Jamaica to tap global and domestic markets with underutilized mineral deposits

Oct 19, 2016

A representative of the Trench Town Arts and Crafts Centre demonstrates working in clay – an important development mineral

 

  • Homegrown jobs and rural development projected

                         

[UNDP, 14 December 2016]: Jamaica is poised to tap into new global and domestic minerals markets through a capacity building programme that will support small scale operators transform the island’s significant deposits of underutilized minerals into everyday goods and much needed infrastructure such as roads, bridges and housing.

Under the global programme launched October 19 in Jamaica, the island became one of only six countries from the African Caribbean and Pacific (ACP) Group of States selected for a €750 000 grant out of the global €13 million allocation, and the only country in the Caribbean.

The programme targets small scale private operators and institutions and boosts their capacity to sustainably extract and transform locally sourced minerals into manufacturing, construction and agricultural products – such as toothpaste, jewelry, sculptures and construction material. These ‘Development Minerals’ nurture homegrown jobs, especially those of youth and women, boost local manufacturing and enterprise and are essential for rural economic development. The ACP-EU Development Minerals Programme is an initiative of the African, Caribbean and Pacific Group of States (ACP), financed by the European Union and the United Nations Development Programme and implemented by UNDP. In Jamaica, the programme is working closely with a range of stakeholders, including the Ministry of Transport and Mining.

“Mining and quarrying not only create jobs and generate income in poor, rural communities but also benefit sectors that are essential for national development, including tourism, agriculture, infrastructure development, urban and regional planning, housing and environmental management,” said UNDP Resident Representative Mr. Bruno Pouezat. He congratulated Jamaica for being one of the six countries selected globally adding that “a sustainable supply of minerals and other raw materials are essential for a well-functioning economy.”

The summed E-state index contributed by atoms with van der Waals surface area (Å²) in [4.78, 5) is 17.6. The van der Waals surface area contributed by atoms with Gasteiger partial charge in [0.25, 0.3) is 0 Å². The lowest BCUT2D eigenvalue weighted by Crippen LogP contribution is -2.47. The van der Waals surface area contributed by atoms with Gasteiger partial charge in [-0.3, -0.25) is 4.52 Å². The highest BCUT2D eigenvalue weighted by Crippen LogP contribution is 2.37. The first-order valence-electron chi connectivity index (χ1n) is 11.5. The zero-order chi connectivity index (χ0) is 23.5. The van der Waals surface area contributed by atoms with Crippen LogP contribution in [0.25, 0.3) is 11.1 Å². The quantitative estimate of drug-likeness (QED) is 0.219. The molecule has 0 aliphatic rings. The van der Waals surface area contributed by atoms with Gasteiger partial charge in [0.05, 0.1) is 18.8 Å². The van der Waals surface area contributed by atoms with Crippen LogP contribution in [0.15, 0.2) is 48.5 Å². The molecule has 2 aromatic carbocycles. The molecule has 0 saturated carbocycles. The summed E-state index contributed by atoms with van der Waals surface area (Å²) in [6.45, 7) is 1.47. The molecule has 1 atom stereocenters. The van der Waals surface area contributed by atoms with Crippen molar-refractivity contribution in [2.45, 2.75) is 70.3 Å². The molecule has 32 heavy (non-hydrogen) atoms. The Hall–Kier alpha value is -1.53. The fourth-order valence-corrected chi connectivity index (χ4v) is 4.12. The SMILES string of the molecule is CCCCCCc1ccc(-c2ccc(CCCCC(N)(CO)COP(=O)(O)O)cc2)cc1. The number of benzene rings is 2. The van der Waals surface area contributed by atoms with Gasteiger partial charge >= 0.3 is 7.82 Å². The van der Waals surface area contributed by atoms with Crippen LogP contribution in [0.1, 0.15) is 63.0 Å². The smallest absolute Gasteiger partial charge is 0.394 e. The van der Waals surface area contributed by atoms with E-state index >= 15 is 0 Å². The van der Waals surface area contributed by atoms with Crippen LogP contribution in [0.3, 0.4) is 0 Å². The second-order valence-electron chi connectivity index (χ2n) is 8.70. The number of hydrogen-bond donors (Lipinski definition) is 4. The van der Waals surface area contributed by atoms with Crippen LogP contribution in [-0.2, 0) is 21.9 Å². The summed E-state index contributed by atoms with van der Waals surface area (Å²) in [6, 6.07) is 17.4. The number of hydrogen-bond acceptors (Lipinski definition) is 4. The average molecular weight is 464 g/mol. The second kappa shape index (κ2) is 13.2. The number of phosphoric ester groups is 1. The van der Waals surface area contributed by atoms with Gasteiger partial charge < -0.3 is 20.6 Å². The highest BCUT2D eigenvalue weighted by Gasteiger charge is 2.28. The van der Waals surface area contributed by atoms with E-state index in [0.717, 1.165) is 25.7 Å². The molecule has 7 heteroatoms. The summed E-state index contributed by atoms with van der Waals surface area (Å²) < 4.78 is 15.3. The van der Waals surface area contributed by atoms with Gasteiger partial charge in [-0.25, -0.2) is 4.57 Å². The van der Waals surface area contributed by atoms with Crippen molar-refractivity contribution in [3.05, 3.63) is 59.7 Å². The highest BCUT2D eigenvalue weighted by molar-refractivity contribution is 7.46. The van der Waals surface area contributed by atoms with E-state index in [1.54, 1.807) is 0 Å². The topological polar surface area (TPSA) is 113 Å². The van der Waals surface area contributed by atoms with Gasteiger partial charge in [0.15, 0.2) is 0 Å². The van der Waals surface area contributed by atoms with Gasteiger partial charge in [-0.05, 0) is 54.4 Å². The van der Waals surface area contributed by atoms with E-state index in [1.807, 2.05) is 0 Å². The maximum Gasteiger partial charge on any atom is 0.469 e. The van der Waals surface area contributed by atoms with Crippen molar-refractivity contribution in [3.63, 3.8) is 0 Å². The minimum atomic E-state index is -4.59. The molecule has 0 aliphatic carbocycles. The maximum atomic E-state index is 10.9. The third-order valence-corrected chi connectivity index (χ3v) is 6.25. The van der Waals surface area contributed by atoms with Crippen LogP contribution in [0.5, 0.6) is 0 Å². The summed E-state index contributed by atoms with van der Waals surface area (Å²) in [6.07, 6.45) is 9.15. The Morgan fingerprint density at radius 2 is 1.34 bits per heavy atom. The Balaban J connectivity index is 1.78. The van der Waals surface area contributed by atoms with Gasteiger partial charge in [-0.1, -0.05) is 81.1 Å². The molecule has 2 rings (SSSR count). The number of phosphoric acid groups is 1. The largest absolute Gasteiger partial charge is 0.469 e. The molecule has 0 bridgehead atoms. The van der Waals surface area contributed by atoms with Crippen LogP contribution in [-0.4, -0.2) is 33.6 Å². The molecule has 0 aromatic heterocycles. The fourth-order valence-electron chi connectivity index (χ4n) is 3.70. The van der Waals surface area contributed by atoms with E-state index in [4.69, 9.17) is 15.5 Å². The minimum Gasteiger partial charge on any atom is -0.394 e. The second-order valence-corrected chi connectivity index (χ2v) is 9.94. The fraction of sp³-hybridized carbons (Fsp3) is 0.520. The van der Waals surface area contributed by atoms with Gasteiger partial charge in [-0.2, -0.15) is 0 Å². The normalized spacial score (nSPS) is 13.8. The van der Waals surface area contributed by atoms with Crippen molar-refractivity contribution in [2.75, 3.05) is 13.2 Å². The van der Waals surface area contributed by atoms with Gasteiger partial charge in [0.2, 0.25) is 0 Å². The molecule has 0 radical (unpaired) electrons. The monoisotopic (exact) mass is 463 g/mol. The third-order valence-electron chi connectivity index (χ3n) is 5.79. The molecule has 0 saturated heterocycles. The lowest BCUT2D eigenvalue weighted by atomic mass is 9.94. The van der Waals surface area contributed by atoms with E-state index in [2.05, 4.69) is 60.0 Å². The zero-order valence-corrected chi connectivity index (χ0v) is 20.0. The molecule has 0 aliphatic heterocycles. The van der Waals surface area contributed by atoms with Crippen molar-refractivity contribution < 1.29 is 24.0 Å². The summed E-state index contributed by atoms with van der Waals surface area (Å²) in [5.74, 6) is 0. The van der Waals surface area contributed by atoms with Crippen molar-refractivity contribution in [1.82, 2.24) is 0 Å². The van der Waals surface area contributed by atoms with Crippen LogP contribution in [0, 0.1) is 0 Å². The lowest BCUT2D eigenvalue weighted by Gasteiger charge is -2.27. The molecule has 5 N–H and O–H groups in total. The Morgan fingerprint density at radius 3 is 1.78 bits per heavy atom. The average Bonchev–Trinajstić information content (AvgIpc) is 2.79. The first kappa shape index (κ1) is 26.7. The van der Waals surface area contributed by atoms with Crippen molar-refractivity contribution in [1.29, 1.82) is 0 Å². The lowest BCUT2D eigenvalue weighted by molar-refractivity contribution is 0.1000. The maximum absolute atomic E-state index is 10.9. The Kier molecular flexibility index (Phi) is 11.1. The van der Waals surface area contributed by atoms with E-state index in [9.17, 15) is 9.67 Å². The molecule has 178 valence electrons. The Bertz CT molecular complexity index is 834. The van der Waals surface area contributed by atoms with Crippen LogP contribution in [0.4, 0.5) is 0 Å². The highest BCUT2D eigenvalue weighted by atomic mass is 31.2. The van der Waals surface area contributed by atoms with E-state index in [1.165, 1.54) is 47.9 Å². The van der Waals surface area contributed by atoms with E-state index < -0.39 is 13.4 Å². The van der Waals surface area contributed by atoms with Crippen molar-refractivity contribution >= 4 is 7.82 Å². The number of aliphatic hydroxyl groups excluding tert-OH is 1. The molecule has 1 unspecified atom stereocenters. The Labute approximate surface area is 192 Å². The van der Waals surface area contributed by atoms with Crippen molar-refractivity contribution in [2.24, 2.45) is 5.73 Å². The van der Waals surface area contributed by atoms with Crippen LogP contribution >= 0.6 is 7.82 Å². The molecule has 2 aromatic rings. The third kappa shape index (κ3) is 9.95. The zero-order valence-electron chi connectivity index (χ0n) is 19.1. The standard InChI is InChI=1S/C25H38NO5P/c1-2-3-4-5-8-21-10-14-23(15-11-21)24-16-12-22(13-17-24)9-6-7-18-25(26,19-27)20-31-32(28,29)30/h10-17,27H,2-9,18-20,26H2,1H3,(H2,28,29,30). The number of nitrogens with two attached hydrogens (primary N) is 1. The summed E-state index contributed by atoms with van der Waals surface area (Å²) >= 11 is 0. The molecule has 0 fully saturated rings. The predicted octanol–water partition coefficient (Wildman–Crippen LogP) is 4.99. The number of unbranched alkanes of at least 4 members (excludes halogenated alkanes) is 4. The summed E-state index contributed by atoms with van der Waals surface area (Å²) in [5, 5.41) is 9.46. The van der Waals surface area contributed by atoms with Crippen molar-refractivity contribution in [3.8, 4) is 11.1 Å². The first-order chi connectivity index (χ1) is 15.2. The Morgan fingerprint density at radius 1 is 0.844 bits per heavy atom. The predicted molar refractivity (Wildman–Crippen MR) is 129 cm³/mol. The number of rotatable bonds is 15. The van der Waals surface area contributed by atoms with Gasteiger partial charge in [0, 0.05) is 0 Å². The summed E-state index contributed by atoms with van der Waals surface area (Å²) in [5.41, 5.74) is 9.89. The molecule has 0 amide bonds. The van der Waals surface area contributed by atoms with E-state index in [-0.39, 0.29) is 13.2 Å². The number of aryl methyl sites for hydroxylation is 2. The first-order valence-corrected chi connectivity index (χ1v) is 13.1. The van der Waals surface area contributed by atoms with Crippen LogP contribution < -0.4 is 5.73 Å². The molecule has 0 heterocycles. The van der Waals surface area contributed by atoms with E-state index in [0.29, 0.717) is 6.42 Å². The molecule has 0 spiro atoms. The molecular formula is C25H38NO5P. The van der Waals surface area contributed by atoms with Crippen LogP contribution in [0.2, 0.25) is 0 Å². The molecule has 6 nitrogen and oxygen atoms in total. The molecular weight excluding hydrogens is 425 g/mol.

“Greater attention will be needed to restore and rehabilitate mined out lands and put them to more productive use,” observed Mr. Pouezat, noting that the programme fosters an environmentally sustainable approach to mining and quarrying given the potential for environmental problems associated with mining.

“The ACP-EU Development Minerals Programme advances the EU’s commitment to support the government’s priority focus on economic growth, job creation and prosperity, and the country’s efforts to reduce poverty and promote equal opportunity for all,” said Mr. Achim Schaffert, Head of Operations of the Delegation of the European Union to Jamaica. He pointed to the fact that the Development Minerals sector is underutilized and struggles with environmental, social and economic challenges.

“Jamaica has a suite of commercially exploitable minerals, ranging from limestone, volcanics, shale and semiprecious stones that can form the basis of a profitable, efficient and sustainable minerals sector,” said Dr. Alvin Hales, Permanent Secretary at Transport and Mining Ministry, on behalf of Minister Mike Henry. “This will certainly result in improved efforts to reduce poverty, facilitate rural development and generate wealth,” he added while underlining that, with the downturn in the bauxite industry, this “diversification and strategic development” has come at an opportune time and is consistent with Jamaica’s new National Minerals Policy.

In a programme brief delivered by Jamaica Coordinator Ruth Clarke and UNDP Programme Specialist Richard Kelly, it was pointed out that the project will focus on Development Minerals, which includes industrial minerals (including limestone, clays, gypsum, industrial sand,); construction materials (including gravel, limestone aggregate, cement and construction sand), dimension stones (including marble, and minor marble); and semi-precious stones (including agate, amber, malachite, garnet and opal), which are used to make jewelry. 

The programme will work on: improving mine and quarry management, environmental, health, safety standards and protecting human and labour rights; improving access to markets and working capital of the small-scale private sector through enhancing entrepreneurial skills; strengthening value chains through networking and improved capacity of associations/chambers and public institutions to conduct market analysis and investment promotion; improving access to geo-data through enhanced technical knowledge, capacity and coordination among public institutions; reducing risk of conflict between miners, mining enterprises and local communities by building conflict prevention, dialogue and mediation skills of miners, associations/chambers, public institutions and communities.

 

Contact information

Contact: Gillian Scott, UNDP/UN Communications Analyst

Tel: 978 2390 – 9 Ext 2032; Mobile: 427 0766